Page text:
22nd Feb 2021
Livestreaming or live shopping – where products are sold directly via live video content – has seen a meteoric rise in China over the past few years. As well as a whole array of foods, including fish, fresh produce and high-end spirits, top livestream presenters like Viya have sold cosmetics, clothes, cars, even Beijing apartments worth millions of yuan via these colourful, fast-paced, almost frantic live shopping events.
The idea of live selling or live shopping isn’t a new one. Ever since the 1980s, the likes of QVC have been selling products via TV networks, their groomed presenters trained in the art of selling pretty much any product handed to them. They offer big discounts or limited editions, all only available within the length of the live broadcast, to compel viewers to buy instantly.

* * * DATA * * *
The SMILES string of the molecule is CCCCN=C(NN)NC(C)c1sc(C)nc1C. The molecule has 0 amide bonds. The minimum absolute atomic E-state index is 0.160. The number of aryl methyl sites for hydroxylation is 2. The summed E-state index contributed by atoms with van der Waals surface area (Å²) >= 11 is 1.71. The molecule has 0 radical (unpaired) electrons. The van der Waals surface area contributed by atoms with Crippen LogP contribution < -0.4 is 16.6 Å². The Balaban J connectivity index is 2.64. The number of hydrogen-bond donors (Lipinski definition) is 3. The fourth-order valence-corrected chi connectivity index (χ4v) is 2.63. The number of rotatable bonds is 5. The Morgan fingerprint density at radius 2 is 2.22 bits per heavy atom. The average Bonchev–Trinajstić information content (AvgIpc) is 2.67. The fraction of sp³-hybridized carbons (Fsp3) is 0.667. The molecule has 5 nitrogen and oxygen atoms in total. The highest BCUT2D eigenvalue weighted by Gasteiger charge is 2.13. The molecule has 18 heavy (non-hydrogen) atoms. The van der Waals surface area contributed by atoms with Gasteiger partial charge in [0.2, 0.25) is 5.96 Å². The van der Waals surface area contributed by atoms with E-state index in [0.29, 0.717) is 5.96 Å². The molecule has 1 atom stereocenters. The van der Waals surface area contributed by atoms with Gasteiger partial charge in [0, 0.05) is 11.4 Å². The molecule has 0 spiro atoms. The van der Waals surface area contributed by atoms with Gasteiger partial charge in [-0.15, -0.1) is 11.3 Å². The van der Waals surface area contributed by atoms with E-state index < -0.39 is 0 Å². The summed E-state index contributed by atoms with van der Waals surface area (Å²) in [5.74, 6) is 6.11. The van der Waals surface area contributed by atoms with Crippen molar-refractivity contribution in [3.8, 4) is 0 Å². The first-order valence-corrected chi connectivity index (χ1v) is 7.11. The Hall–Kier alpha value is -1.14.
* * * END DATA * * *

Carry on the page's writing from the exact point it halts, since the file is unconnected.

Contemporary livestreams use many of the same techniques – the time window, the interactivity and the fast pace – but shift the virtual events online and, more often than not, to mobile. That means that, rather than rattling off a telephone number to call every few minutes, viewers can simply click ‘Buy’ without ever leaving the site (or getting up off the couch).
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